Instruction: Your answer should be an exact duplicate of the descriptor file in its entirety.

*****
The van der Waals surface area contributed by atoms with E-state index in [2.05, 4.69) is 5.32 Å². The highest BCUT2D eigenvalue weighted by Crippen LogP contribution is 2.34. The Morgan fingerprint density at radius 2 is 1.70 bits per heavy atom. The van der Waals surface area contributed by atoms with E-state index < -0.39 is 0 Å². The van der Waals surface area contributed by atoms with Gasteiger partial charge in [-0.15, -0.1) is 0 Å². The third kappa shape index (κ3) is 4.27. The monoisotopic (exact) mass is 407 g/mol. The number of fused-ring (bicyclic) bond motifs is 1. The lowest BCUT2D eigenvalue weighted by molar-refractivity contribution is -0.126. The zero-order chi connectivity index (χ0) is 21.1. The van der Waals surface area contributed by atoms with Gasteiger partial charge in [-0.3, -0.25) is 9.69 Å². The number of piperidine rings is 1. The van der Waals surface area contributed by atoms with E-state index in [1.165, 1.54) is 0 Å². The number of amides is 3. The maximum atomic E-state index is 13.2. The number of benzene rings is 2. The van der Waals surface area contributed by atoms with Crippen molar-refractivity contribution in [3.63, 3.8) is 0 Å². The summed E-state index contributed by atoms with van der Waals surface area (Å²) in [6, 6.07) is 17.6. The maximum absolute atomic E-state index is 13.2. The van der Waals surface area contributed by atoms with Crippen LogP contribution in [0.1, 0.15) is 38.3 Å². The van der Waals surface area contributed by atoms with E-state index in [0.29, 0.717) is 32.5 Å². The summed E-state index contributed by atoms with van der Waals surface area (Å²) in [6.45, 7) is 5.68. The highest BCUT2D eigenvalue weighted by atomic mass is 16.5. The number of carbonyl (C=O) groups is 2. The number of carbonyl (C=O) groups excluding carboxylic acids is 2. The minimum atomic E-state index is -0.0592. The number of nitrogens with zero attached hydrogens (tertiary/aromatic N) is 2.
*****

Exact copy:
The van der Waals surface area contributed by atoms with E-state index in [2.05, 4.69) is 5.32 Å². The highest BCUT2D eigenvalue weighted by Crippen LogP contribution is 2.34. The Morgan fingerprint density at radius 2 is 1.70 bits per heavy atom. The van der Waals surface area contributed by atoms with E-state index < -0.39 is 0 Å². The van der Waals surface area contributed by atoms with Gasteiger partial charge in [-0.15, -0.1) is 0 Å². The third kappa shape index (κ3) is 4.27. The monoisotopic (exact) mass is 407 g/mol. The number of fused-ring (bicyclic) bond motifs is 1. The lowest BCUT2D eigenvalue weighted by molar-refractivity contribution is -0.126. The zero-order chi connectivity index (χ0) is 21.1. The van der Waals surface area contributed by atoms with Gasteiger partial charge in [-0.3, -0.25) is 9.69 Å². The number of piperidine rings is 1. The van der Waals surface area contributed by atoms with E-state index in [1.165, 1.54) is 0 Å². The number of amides is 3. The maximum atomic E-state index is 13.2. The number of benzene rings is 2. The van der Waals surface area contributed by atoms with Crippen molar-refractivity contribution in [3.63, 3.8) is 0 Å². The summed E-state index contributed by atoms with van der Waals surface area (Å²) in [6, 6.07) is 17.6. The maximum absolute atomic E-state index is 13.2. The van der Waals surface area contributed by atoms with Crippen LogP contribution in [0.1, 0.15) is 38.3 Å². The van der Waals surface area contributed by atoms with E-state index in [0.29, 0.717) is 32.5 Å². The summed E-state index contributed by atoms with van der Waals surface area (Å²) in [6.45, 7) is 5.68. The highest BCUT2D eigenvalue weighted by atomic mass is 16.5. The number of carbonyl (C=O) groups is 2. The number of carbonyl (C=O) groups excluding carboxylic acids is 2. The minimum atomic E-state index is -0.0592. The number of nitrogens with zero attached hydrogens (tertiary/aromatic N) is 2.